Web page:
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April 24, 2012   

One of my closest friends at Hamilton, Kina Viola, and I recently finished up an exciting and very stressful project. FORTY-THREE NORTH, which you might call our baby, is the College’s new critical journal in the humanities and the ats, and today, it went to print.



FORTY-THREE NORTH was born out of Hamilton’s Department of Comparative Literature—students, faculty and friends of which believed the College was missing this kind of publication. We have weeklies in The Spectator and, more recently, The Topical; a biannual literary magazine in Red Weather; a seasonal student interest magazine in The Continental; humor publications in The Duel Observer and The Wag; student expression and discourse in The Green Apple; and, of course, The Daily Bull, which resists categorization entirely. But Hamilton demonstrated a lack of, and a need for, a publication run by students, for students, that would publish their academic papers. A good grade might be validation enough for some, but others write to communicate—for their work to be seen.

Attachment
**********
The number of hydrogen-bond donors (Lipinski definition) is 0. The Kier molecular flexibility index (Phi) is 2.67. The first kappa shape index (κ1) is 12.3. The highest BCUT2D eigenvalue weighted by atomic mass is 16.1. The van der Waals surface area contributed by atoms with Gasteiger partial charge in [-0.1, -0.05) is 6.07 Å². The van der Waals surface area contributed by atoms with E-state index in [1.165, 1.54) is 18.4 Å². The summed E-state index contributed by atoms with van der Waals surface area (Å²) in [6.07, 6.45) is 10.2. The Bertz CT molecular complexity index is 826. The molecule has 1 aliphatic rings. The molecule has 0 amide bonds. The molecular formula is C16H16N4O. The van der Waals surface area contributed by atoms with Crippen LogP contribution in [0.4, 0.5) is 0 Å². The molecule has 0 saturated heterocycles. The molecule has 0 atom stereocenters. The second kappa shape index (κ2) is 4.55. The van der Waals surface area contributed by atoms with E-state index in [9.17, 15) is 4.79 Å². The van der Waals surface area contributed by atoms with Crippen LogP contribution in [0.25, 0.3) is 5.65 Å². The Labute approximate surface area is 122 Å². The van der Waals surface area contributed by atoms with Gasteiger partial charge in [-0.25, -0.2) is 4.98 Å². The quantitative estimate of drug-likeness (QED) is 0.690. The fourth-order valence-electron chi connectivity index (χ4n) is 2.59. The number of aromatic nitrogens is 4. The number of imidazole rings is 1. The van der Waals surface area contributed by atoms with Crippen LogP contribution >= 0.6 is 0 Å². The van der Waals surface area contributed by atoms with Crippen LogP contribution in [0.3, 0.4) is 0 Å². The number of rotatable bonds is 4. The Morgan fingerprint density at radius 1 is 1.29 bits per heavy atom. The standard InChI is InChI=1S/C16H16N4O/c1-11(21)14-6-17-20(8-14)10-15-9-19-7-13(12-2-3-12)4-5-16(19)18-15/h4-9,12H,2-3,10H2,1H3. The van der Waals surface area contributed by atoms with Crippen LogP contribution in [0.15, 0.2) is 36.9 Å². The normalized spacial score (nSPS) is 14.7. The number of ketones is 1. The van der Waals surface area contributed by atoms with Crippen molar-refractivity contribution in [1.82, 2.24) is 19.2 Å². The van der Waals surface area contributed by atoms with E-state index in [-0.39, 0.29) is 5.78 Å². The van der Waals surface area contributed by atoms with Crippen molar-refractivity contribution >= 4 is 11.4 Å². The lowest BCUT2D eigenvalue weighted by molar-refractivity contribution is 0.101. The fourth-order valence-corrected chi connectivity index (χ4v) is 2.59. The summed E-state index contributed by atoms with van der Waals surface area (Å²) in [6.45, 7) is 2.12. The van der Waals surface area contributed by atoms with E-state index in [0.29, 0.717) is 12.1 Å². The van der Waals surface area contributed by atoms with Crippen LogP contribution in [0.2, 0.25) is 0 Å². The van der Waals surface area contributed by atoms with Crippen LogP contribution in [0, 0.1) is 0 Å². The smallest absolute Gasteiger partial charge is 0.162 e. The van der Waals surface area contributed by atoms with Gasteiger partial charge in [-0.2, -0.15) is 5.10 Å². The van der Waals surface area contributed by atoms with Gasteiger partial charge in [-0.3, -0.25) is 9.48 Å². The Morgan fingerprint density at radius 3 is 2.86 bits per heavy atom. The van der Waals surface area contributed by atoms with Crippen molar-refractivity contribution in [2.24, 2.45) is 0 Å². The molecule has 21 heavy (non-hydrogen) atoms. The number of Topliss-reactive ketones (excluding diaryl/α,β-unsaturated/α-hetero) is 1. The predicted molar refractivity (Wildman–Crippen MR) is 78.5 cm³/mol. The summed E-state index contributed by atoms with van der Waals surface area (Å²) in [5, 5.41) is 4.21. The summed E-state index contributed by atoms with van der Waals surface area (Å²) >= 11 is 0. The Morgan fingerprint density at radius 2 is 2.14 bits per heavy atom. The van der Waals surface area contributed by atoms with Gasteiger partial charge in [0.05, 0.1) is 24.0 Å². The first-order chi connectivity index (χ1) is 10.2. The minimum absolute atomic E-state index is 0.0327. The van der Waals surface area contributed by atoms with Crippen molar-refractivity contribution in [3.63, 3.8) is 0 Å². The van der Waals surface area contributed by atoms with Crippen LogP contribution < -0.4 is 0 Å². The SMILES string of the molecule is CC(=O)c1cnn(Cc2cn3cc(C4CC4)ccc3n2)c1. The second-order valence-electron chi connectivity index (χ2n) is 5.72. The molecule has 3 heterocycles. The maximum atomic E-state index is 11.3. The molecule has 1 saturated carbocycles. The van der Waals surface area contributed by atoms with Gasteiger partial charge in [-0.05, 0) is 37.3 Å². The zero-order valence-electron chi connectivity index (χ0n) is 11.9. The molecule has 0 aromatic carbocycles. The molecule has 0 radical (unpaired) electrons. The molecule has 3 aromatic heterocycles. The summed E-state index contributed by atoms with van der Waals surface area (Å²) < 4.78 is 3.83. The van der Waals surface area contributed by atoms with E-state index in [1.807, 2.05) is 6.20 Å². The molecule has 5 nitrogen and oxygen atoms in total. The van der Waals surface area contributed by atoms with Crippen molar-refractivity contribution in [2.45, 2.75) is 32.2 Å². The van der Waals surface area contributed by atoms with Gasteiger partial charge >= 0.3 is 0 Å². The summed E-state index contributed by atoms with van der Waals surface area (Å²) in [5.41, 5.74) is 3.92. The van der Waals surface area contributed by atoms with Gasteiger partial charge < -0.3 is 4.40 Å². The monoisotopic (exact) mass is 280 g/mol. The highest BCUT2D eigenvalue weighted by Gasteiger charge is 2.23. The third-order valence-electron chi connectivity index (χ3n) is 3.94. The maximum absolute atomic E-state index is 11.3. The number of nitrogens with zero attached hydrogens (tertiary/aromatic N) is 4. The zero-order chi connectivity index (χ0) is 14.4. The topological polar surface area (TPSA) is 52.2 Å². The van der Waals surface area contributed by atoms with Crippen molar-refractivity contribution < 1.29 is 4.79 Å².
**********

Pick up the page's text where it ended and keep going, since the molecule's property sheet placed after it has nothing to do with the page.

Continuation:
The first time I ever saw my writing in print form was when I interned at my local paper, The Item of Millburn and Short Hills, in the summer of 2009. I wrote feature stories for The Item based on the summer internship experiences of other students my age. The internship earned me my first clips, and it also revealed my passions for interviewing people and telling their stories.


Though I believe my craft and skill have definitely improved since my junior year of high school, I still place tremendous value on the lessons I learned during my time at The Item and am thankful for the opportunity the paper granted me to publish my work. Seeing my writing in print, in The Item and in forms that have followed, has changed the way I’ve thought about communication indefinitely.


Be sure to grab a copy of FORTY-THREE NORTH when it hits campus on Class and Charter Day.